After a life dedicated to teaching special education, Buffie Somers decided a Field of Interest Fund at the Omaha Community Foundation is the best way to ensure her work continues for the next generation.
From an early age, Somers noticed the way her parents quietly cared for neighbors, new immigrants, and those in need in her small hometown of Winfield, Kansas. It’s a practice she’s continued.
A Life of Service
In seventh grade, Somers’ class went on a field trip to a state hospital that housed children with intellectual disabilities.
“Our ‘tour’ was in the pediatric ward — the most depressing room one can imagine. Walls painted a pale color of gray, and walls lined with baby beds,” she remembered. “I learned from the hospital administrator that most of these severely handicapped babies would die before the age of 10 due to ” lack of mother’s love,” which of course was the layman’s term. In the ’60s, these babies were given up, put in a bed, and pretty much forgotten.”
Somers, a preteen at the time, worked to be allowed to be the first volunteer in this ward, saving money for a rocking chair so she could hold and rock each baby. She continued this service through college.
Her service to young people didn’t end there, she spent her career as a teacher and volunteered post-retirement supporting children with disabilities. She is a long-time volunteer at the Heart Ministry Center.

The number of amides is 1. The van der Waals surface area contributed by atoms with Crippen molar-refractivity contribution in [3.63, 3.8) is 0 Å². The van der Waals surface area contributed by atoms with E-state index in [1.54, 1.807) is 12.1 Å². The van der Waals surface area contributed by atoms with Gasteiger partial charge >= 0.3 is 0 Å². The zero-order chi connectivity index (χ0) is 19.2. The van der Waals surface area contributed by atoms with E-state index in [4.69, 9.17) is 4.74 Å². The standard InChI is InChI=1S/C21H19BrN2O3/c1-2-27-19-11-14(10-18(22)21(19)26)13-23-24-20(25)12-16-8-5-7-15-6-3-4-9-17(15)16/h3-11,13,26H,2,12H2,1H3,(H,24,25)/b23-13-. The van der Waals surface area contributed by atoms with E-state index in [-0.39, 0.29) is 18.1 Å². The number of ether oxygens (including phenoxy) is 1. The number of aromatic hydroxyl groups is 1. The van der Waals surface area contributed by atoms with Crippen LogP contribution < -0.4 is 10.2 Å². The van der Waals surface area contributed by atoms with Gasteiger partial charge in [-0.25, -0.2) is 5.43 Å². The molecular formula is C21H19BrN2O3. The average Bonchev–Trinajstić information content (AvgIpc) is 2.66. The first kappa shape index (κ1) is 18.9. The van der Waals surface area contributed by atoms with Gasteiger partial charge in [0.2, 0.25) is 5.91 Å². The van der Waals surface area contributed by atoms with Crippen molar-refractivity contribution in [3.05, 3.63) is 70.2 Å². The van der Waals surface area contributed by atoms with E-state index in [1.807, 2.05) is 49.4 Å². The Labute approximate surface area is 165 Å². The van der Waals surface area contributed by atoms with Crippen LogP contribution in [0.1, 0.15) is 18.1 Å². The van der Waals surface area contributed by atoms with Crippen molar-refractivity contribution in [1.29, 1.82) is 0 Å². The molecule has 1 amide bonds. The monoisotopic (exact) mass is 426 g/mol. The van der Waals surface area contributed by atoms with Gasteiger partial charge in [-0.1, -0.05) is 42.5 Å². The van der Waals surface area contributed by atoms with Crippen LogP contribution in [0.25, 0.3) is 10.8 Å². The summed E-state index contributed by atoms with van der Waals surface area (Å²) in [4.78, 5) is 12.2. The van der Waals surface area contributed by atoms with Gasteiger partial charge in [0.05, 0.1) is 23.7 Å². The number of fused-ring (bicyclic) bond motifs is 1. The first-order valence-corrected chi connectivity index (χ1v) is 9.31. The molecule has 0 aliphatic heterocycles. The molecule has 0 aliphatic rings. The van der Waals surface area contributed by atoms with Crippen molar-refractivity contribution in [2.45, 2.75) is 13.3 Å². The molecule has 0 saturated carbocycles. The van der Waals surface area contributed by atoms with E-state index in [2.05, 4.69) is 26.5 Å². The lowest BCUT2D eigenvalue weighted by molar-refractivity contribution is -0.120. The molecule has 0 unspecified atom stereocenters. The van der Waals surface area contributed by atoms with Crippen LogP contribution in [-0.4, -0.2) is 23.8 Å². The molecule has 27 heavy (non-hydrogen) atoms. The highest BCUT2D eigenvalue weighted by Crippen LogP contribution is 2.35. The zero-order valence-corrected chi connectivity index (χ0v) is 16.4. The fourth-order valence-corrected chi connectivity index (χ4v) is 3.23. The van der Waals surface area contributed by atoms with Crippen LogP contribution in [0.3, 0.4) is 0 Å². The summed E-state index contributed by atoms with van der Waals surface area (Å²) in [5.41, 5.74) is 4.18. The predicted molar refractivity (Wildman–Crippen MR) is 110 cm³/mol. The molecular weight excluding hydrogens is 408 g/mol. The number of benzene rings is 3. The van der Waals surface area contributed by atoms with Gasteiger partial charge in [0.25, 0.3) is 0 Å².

“My entire adult life I have been a teacher — a teacher to both children with severe cognitive delays and a teacher to children who have become doctors and lawyers,” Somers said. “Each and every one of them made a difference in my life.”
Making room for disenfranchised people in her will
When Somers began drafting her will, she decided to leave a portion of her estate to the Omaha Community Foundation so she can keep giving back to the community even after she’s gone.
She worked with the team at the Community Foundation to establish a Field of Interest Fund that will provide grants to nonprofits that provide experiential learning. This will allow children, specifically children with disadvantages or special needs, to experience programming including art, nature, and animals.
“The goal is to empower children to become extraordinary people,” Somers said.
A Field of Interest Fund lets donors like Somers target their gifts to address a specific need in the community. Donors identify their areas of interest, then the Community Foundation finds nonprofit organizations making an impact in that area and issues grants from the fund.
Establishing a Field of Interest Fund
When you open a Field of Interest Fund at the Omaha Community Foundation, our team will work with you to create a fund agreement that reflects your values and long-term goals. You can name the fund and define the cause area, geography, and timeline. Once we receive your donation to support the fund, we take care of everything from there. We survey the landscape in your chosen area of interest, and identify nonprofits to support.
Field of Interest Funds can be used to support causes during your lifetime and after. You can also be part of the committee to help determine which nonprofits receive support. Over time, the fund can evolve to serve the community as nonprofits grow and change to address future needs.
You can see all of the Omaha Community Foundation’s current Field of Interest Funds on our website.
“OCF is such a great place because I can bring our money and tell them exactly what I want to do with it and how many people we want to serve over time,” Somers said.
To learn more about Field of Interest Funds or other ways to accomplish your charitable giving goals, reach out to our Donor Services team at firstname.lastname@example.org or call at (402) 342-3458.